Broken Markets is for people who have savings and investments, watch the business news, read the Wall Street Journal or Financial Times at least occasionally, and just want to make sense of the post-2008 crisis world while taking steps to protect their hard-won wealth. It is not intended for financial professionals, though it will strike a chord there. Mostly it is for the sensible, educated man and woman looking for straight talk and clarity. It is also a good choice for students and young people just starting their careers since it teaches them things their teachers (and often their employers) never told them. Above all, it is a good choice for anyone who likes to be informed, provoked into re-examining beliefs and assumptions, and entertained by sharp-edged writing.

Table of Contents

  1. Title Page
  2. Dedication
  3. Contents
  4. Foreword
  5. About the Author
  6. Acknowledgments
  7. Introduction
  8. Chapter 1. The Rise and Fall of the Finance-Driven Economy
    1. What Karl Can Teach Us
    2. The Current Movie
    3. The Magic and Poison of Financial Leverage
    4. The Great Moderation
    5. The Great Panic: Cause and Effect
    6. The Agony of the Household Sector
    7. Corporate America Chugs Ahead
    8. The End of Employment
    9. No Safe Havens
  9. Chapter 2. Banking, Regulation, and Financial Crises
    1. The Postwar Financial Order Undone
    2. The Basel Process Is Born
    3. The Birth of Consumer Banking
    4. Safe As Houses
    5. Risky Business
    6. The Triumph of the Market
    7. How Government Policy and Central Banks Shaped the Market Meltdown
    8. The Classic Cure for Financial Panics
    9. Why Things Might Get Worse
    10. The Lessons of the Great Depression Unlearned
    11. Three Years On: Why So Little Has Changed
    12. Political Missteps
    13. Legal Missteps
    14. Dodd-Frank
    15. Basel III
    16. The End of the Euro
  10. Chapter 3. The Economic Consequences of Financial Regulation
    1. Distortion of Bank P & Ls and Balance Sheets
    2. Supervision vs. Rule Making
    3. The Shell Game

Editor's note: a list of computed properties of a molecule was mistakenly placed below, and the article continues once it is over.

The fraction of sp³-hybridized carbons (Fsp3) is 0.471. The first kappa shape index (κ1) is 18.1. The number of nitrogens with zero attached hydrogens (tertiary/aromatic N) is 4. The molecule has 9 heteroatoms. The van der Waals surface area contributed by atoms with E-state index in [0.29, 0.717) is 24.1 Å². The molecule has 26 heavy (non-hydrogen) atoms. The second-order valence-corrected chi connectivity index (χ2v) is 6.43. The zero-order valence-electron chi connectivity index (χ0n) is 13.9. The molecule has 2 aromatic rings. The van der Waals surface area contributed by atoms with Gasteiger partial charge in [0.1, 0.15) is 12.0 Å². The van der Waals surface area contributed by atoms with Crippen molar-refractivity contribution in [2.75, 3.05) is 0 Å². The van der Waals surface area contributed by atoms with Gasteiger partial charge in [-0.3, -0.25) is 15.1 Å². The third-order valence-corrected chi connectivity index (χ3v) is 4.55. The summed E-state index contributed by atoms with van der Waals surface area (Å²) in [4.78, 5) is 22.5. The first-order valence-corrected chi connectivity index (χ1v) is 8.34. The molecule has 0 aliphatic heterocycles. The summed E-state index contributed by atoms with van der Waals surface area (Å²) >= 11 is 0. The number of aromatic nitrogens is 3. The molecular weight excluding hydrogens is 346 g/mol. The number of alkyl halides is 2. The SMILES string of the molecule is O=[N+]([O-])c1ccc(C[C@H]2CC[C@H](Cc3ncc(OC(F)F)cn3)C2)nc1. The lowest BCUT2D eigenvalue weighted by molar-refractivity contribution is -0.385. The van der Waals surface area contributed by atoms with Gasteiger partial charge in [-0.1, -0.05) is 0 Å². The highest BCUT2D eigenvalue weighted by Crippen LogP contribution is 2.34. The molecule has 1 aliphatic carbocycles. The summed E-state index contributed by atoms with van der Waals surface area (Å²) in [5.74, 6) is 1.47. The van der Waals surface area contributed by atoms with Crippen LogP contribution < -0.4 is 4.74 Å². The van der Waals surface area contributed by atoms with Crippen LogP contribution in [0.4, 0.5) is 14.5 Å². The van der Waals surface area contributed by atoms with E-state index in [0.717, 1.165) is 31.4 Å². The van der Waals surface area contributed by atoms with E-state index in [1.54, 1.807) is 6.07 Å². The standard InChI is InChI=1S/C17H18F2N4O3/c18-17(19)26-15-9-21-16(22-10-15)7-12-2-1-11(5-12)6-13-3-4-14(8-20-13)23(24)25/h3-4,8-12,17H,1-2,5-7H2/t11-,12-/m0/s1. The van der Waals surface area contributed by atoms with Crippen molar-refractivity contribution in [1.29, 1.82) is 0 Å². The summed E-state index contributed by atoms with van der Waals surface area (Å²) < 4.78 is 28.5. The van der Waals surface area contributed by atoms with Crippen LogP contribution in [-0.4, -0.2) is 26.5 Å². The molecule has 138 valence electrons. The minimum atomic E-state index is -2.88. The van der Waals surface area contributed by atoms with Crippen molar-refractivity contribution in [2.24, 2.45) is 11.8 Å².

4. Restriction of Financial Access
    5. Consumer Protection vs. Access
    6. The End of Product Differentiation
    7. Unbanking the Banked
    8. Hurting the Savers and Investors
  11. Chapter 4. Life After Finance
    1. Is Government Spending Like Household Spending?
    2. The Birth of the Credit-Driven Economy
    3. How to Keep Interest Rates Low
    4. Financial Repression Made Simple
    5. The Political Direction of Credit and Investment
    6. The Point: Power
    7. Taking Risk out of a Risky Business
    8. Death Knell for Consumer Credit
  12. Chapter 5. Global Whirlwinds
    1. Global Trade Is Not a Zero-Sum Game
    2. Why China and the United States Are Joined at the Hip
    3. Why Austerity Can Be Worse Than Debt
    4. Why a European Banking Crisis Threatens America
    5. The Global Money Pump
    6. Technology vs. Friction
    7. The Clearing and Settlement Bottleneck
    8. The War Against Settlement Risk
    9. Why Finance Might Move to Asia
    10. Why the United States Is Losing Clout but Remains Indispensable
    11. Why There Is No Alternative
    12. Why the System Needs a Hegemon
  13. Chapter 6. The Consumer in the World After Finance
    1. The Money of the Mind
    2. Structural Unemployment: Insiders and Outsiders
    3. The New Reality
    4. Innovation and Education Will Save America
    5. The New Class
    6. Seeking Shelter
    7. A Little Advice
  14. Chapter 7. Reconstructing Finance
    1. Earning It
    2. Restoration of Values and Reputation
  15. Index